One of the best hatcheries in this part of the country, Mt. Healthy Hatchery, which is about two miles down the road from me, has been in business since 1924. There website is www.mthealthy.com and they do ship the chicks to whereever you are. They also hatch ducks, turkeys, and game birds.

Of course, in this part of the world you can always find a farmer's market or flea market and take a ahcance on whatever breed you happen to find. But if you want to be particular, then a hatchery is the best route.

 

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Zen Peach



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  posted on 9/29/2008 at 06:13 PM
quote:
Don't forget socks.....Mom also told me everyone had to darn their socks so omuch they were darning the darns.


My Mom is 91 and she was just saying the same thing tonight.

She grew up on a farm during the depression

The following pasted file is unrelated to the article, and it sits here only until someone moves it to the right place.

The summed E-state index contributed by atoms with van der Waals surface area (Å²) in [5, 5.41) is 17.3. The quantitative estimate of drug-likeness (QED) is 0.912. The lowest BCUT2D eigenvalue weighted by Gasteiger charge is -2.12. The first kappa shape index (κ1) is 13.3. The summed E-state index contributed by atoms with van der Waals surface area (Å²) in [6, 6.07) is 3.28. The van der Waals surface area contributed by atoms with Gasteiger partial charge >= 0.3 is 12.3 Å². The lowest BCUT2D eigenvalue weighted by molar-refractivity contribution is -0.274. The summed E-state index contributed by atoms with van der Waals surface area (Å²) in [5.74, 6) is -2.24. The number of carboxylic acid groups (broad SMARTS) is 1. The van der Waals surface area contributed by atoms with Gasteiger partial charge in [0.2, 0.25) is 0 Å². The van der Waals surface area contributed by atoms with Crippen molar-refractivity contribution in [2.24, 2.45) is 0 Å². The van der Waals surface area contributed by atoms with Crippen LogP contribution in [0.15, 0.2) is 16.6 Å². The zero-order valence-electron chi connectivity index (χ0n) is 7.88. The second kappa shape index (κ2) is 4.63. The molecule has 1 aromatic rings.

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World Class Peach



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  posted on 9/29/2008 at 06:26 PM
You guys are making me miss my mom and dad, who recently passed

Pop was saying "shit's gonna hit the fan"
right up until he died

Now I'm saying,
"pop you were right"

stories about his pop picking apples and selling them
or the neighbor selling pencils he had horded
other neighbors trading canned goods (mason jars, not Cambels soup)

My mom learned how to sew at 6
and helped her mom clothe an extended family of 12
Hell, I never bought a shirt until I was in junior high
EVERYONE had gardens

Times like these I wish the
Automatic Weapons Ban was
in place and strictly enforced

 

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World Class Peach



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  posted on 9/29/2008 at 06:28 PM
Now I only darn socks when
they always come out from the dryer with one short

"Darn Socks"

 

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World Class Peach



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  posted on 9/29/2008 at 06:29 PM
"That's about how long the Great depression lasted."